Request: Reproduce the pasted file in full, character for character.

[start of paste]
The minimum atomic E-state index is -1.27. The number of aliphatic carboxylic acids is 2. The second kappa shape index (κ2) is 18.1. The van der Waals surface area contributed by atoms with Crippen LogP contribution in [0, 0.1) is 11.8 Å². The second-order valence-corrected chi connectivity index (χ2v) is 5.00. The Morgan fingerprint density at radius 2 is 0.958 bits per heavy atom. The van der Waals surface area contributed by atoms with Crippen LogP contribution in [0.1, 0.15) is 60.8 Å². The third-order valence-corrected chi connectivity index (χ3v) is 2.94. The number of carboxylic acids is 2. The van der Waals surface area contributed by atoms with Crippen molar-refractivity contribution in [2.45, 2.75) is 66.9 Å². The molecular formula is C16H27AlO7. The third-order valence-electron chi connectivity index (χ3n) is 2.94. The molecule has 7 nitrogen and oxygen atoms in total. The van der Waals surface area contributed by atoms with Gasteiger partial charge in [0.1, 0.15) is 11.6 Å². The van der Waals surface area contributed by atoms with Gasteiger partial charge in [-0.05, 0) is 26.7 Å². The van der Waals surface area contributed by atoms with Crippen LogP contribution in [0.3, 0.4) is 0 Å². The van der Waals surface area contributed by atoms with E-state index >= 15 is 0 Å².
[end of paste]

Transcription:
The minimum atomic E-state index is -1.27. The number of aliphatic carboxylic acids is 2. The second kappa shape index (κ2) is 18.1. The van der Waals surface area contributed by atoms with Crippen LogP contribution in [0, 0.1) is 11.8 Å². The second-order valence-corrected chi connectivity index (χ2v) is 5.00. The Morgan fingerprint density at radius 2 is 0.958 bits per heavy atom. The van der Waals surface area contributed by atoms with Crippen LogP contribution in [0.1, 0.15) is 60.8 Å². The third-order valence-corrected chi connectivity index (χ3v) is 2.94. The number of carboxylic acids is 2. The van der Waals surface area contributed by atoms with Crippen molar-refractivity contribution in [2.45, 2.75) is 66.9 Å². The molecular formula is C16H27AlO7. The third-order valence-electron chi connectivity index (χ3n) is 2.94. The molecule has 7 nitrogen and oxygen atoms in total. The van der Waals surface area contributed by atoms with Gasteiger partial charge in [0.1, 0.15) is 11.6 Å². The van der Waals surface area contributed by atoms with Gasteiger partial charge in [-0.05, 0) is 26.7 Å². The van der Waals surface area contributed by atoms with Crippen LogP contribution in [0.3, 0.4) is 0 Å². The van der Waals surface area contributed by atoms with E-state index >= 15 is 0 Å².